By Francis Koster, Ed.D.
When was the last time all the clocks in your house said exactly the same time? Does the oven clock and the bedroom alarm agree? Is your computer agreeing with the Cable Box? Your car clock with the kids alarm?
if not, bad things begin to happen....kids miss the school bus, the crock pot does not start on time and dinner is late, the sprinkler system waters in the middle of the afternoon so the water evaporates before it helps the lawn...things go wacky.
Our bodies also have many individual "clocks". If these clocks don't all tell the same time, parts of our bodies do not coordinate well with others - our internal gears grind. These clocks are kept on the same time by the magic of sunlight entering our eyes and skin, sending signals which adjust our many biological clocks. Because of shorter, cloudy days, and more indoor TV/ computer drenched lifestyles than we had in the past, fewer of us are getting an adequate amount of sunlight during the winter to keep our clocks in synch.
When our biological clocks get out of synch, our mood darkens. This is called Seasonal Affective Disorder, also known as SAD.
The statistics: SAD is somewhat different than regular depression (although the two often overlap). SAD strikes somewhere around one in twenty individuals in the south every year [i] (one in every 8 households)[ii] .
As a Futurist, the reason I am writing about this phenomenon is that this breakdown in internal body time clocks is predictable, controllable, and repairable, and impacts many members of our community - just like a lot of other things I write about - and as a society we tend to ignore it - just like a lot of other issues I write about. If I can use this phenomenon as a teaching tool, perhaps some of the power we have over other issues I discuss on a weekly basis will come into focus. The hopeful part is that there are things that we as a society can do to reduce its impact.
As an individual, the first thing you can do is make sure you get outside in the sunlight every day - walk to lunch, or work in the garden. Just search the internet on "Seasonal Adjustment Disorder" , and you will see a host of helpful tips.
If you cannot be outside some part of the day, you can try a piece of hardware which aims special bright lights at your face, helping your internal clocks reset. These lights come in a variety of sizes, colors of light, and prices ranging from $100 to $500. They see to help many (but not all) people. You can read more about them at the Mayo Clinic website - just search on "Choosing a light box".[iii]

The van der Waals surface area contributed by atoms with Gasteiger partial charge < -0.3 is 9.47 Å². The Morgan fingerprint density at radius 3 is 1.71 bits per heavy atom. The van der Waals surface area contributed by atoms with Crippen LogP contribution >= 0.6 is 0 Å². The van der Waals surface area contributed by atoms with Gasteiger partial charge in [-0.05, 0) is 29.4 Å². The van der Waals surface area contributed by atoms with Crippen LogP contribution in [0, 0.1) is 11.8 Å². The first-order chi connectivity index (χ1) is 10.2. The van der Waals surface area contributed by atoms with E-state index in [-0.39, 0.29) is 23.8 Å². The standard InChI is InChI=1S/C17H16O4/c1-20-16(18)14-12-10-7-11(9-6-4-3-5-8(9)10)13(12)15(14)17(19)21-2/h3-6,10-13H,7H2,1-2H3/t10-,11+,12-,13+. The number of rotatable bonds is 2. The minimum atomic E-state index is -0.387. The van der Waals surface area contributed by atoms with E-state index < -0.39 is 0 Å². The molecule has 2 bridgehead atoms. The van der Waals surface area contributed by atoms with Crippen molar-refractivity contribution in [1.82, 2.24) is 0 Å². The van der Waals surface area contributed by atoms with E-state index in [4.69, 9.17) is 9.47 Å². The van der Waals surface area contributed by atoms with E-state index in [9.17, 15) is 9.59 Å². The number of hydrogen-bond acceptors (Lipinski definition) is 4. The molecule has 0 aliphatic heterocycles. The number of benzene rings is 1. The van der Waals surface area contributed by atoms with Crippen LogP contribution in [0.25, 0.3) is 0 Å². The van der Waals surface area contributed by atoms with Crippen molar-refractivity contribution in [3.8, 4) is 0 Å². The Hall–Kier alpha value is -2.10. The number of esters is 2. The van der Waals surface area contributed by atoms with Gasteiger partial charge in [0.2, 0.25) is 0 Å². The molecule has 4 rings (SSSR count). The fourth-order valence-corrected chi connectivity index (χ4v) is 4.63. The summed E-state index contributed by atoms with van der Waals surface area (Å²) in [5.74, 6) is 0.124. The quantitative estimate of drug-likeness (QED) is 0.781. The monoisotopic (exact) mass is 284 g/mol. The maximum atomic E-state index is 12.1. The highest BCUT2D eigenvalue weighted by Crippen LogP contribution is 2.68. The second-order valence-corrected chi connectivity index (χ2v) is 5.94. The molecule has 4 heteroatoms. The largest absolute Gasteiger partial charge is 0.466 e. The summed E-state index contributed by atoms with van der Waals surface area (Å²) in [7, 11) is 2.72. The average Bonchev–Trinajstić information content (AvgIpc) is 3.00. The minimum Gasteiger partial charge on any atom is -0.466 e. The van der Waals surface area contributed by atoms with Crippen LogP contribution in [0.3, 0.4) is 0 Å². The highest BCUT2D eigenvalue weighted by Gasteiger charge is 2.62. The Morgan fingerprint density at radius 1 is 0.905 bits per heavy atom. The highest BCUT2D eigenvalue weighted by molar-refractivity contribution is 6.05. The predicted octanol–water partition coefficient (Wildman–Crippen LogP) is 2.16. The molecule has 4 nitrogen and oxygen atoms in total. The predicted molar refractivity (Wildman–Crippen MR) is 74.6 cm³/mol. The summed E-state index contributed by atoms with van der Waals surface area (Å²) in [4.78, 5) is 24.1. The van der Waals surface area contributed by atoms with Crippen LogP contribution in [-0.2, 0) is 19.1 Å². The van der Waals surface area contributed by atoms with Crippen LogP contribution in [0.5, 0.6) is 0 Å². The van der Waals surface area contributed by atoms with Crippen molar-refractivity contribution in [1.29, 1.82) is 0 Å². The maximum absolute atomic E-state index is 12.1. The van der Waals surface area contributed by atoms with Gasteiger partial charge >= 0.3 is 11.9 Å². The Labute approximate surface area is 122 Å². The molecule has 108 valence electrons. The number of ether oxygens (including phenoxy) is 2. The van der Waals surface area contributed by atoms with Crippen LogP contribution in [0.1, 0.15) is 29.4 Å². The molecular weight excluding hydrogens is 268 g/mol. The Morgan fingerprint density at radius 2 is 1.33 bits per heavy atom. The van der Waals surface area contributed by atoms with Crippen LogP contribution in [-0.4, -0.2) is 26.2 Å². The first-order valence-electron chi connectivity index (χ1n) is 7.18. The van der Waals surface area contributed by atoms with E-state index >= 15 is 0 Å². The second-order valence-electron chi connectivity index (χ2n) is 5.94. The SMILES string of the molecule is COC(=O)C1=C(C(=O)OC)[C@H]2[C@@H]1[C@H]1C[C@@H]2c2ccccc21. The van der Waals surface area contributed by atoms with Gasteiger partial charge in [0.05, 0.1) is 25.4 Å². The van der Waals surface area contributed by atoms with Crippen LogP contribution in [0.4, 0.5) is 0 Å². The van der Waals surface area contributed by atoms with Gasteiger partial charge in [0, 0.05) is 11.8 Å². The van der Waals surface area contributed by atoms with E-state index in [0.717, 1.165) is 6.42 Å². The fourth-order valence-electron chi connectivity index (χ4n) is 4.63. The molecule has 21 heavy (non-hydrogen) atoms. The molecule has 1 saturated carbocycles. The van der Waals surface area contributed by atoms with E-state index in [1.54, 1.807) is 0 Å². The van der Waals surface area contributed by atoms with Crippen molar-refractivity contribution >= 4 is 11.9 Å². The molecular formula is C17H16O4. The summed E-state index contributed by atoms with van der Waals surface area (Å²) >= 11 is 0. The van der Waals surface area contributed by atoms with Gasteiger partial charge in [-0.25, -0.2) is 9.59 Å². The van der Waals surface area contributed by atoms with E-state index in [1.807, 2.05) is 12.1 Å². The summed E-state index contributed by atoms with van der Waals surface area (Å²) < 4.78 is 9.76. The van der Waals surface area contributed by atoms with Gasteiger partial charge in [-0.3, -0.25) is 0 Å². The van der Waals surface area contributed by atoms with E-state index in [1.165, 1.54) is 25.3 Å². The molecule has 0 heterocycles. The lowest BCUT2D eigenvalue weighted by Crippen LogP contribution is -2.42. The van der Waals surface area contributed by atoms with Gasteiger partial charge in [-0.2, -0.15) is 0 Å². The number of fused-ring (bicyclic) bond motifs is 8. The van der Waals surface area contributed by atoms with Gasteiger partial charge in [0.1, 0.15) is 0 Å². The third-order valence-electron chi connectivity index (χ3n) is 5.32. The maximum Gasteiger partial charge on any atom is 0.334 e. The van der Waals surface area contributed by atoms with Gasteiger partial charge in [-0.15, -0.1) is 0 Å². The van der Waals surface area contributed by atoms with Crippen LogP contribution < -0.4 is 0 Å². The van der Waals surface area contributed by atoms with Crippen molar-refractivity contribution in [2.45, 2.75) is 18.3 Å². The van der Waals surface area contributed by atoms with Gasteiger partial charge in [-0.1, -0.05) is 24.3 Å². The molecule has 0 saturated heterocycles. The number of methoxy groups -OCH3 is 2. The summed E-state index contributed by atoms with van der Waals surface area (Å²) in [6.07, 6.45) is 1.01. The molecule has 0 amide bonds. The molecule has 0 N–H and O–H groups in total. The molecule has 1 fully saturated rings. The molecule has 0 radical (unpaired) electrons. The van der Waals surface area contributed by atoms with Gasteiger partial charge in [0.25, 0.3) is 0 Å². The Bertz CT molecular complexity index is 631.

If these simple steps don't help, it is time to visit your doctor, who can test for Vitamin D deficiency resulting from lack of sunlight, and prescribe specific medications to help you until the days get longer.
Some colleges and universities send out reminders to their faculty, staff and students to be sensitive to mood changes in themselves and others during this time of year, so their community is reminded to plan some outside time each day.
In Ketchikan, Alaska, where SAD is a bigger problem because it is so far north, and has shorter, darker days, those in the helping professions like priests and ministers were themselves suffering from SAD, at the same time their congregations were lining up at the rectory door seeking help.
The Ketchikan Bethesda United Methodist Church bought all new clergy SAD lights to keep themselves in top shape so they could in respond when needed - kind of like first responders doing workouts to stay in shape. They also created a lending library of the machines for the clergy to loan out so congregants can test them before making a decision to buy.[iv]
If we knew in advance that one in 8 households in our communities would catch fire, we would take collective action to head off the problem . We know that 1 in 8 households will have someone with SAD during this time of year. Let's take action to reach out to those we sense need a boost, and bring some sunshine to their lives. The world will be a brighter place for all of us.
[ii] http://factfinder.census.gov/servlet/SAFFFact says average household has 2.53 occupants. Divide 1 in 20 individuals having SAD (see note #1) by 2.53, and you get 1 in 7.72 households having an occupant with SAD.